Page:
1000 petals by axinia

the only truth I know is my own experience

How Leo Tolstoy influenced Gandhi’s passisve resistance fight against the British September 11, 2014

Leo Tostoy is widely known as a great writer, Mahatma Gandhi is widely known as a great freedom fighter, the only one so far who could inspire people for the non-violence fights and made them win.

Little is known however about the connection between the two. Let me show you the missing link!

leo-tolstoy-painting-1  Gandhi

A couple of years before the death of Leo Tostoy, there was a highly interesting letter exchange between the two, please read here.

Gandhi mentioned several times in his life that Tolstoy was his true inspiration for the nonviolence fight.

A detailed text on relationship between Tostoy and Gandhi is here.

Further quoting the article “Tolstoy and Gandhi’s Law of Love” By Thomas Weber

When Mohandas Karamchand Gandhi started to practice law in South Africa as a young barrister in the 1890s, he was confronted with glaring racial discrimination as well as various other injustices. It was then that he began to develop his satyagraha philosophy of nonviolence, through which he would later lead India to independence. Perhaps the most profound influence on Gandhi at this time were the ideas and living example of the Russian author Leo Tolstoy who, in the last year of his life, became Gandhi’s mentor on nonviolence.

During an interview in London with Evelyn Wrench, the editor of The Spectator, Gandhi was asked, “Did any book ever affect you supremely and was there any turning point in your life?” Gandhi replied that he changed the whole plan of his life after reading Ruskin’s Unto This Last, adding that “Tolstoy I had read much earlier. He affected the inner being.” Gandhi’s chief biographer and secretary in later life, Pyarelal, claims that so deeply was Gandhi’s thinking “impregnated with Tolstoy’s that the changes that took place in his way of life and thinking in the years that followed [his reading of Tolstoy] can be correctly understood and appreciated only in the context of the master’s life and philosophy.”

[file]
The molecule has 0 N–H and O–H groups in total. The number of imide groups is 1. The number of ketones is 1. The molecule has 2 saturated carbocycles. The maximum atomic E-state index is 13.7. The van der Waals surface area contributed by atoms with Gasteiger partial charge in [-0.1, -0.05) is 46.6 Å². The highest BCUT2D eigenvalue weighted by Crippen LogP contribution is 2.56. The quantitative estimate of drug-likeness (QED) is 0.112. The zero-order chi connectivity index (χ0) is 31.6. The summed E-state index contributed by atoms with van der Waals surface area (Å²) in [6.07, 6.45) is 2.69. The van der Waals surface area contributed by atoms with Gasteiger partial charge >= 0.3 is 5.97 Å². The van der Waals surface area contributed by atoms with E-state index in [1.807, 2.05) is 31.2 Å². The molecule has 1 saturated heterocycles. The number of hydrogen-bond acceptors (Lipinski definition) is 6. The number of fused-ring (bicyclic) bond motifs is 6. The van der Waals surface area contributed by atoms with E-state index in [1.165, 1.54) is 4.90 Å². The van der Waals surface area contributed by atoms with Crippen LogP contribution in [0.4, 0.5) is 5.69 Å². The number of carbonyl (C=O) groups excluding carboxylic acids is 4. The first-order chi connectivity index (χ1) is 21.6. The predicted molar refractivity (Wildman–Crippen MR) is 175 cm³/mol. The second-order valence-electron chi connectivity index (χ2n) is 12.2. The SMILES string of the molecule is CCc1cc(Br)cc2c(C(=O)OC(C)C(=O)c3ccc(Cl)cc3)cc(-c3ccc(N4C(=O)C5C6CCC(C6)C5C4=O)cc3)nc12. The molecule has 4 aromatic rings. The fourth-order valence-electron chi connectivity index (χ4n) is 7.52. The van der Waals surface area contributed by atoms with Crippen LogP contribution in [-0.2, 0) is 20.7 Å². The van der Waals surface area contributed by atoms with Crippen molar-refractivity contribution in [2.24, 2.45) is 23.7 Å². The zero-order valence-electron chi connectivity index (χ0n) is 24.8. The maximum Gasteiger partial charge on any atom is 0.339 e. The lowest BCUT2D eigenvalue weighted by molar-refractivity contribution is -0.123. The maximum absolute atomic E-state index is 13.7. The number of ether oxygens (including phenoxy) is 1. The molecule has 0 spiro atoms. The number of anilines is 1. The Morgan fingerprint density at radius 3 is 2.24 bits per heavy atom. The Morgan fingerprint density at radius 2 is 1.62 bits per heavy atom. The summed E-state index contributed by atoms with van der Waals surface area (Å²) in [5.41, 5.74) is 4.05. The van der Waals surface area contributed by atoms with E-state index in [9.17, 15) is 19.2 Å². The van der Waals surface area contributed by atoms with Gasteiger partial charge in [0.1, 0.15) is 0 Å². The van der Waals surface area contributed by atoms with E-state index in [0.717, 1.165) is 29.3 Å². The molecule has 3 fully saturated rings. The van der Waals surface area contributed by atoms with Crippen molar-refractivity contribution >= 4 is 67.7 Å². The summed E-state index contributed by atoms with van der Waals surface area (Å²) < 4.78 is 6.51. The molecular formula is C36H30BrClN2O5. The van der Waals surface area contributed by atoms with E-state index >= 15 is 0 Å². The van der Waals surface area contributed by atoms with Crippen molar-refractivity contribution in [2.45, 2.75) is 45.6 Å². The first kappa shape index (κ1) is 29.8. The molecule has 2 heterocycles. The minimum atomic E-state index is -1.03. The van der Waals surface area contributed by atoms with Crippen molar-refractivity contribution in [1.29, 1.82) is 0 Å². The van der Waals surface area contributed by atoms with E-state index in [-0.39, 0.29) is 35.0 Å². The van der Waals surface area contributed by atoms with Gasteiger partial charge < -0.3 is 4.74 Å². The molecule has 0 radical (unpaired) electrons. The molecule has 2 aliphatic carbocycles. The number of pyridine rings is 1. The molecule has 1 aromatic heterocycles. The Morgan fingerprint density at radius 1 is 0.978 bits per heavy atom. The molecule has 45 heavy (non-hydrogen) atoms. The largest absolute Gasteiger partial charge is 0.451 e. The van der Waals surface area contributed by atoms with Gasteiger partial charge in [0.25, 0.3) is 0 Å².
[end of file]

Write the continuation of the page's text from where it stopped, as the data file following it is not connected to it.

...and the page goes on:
When, late in his life, his inner conflicts became unbearable, Count Lev Nikolayevich Tolstoy, the great Russian novelist, gave his estate to his family, disposed of much of his personal belongings and attempted to live the life of a poor and celibate peasant. In this attempt to put his personal philosophy into practice, he denounced authority and all violence, and became a vegetarian. His Christian anarchist life and moral and religious writings were to influence many people–not least of whom was the young Gandhi. (more…)

 

An interesting Mahatma Gandhi saying May 20, 2011

“To see the universal and all-pervading Spirit of Truth face to face one must be able to love the
meanest of creation as oneself. And a man who aspires after that cannot afford to keep out of any
field of life.

That is why my devotion to Truth has drawn me into the field of politics; and I can say
without the slightest hesitation, and yet in all humility, that those who say that religion has nothing
to do with politics do not know what religion means.”

– Mahatma Gandiji, autobiography.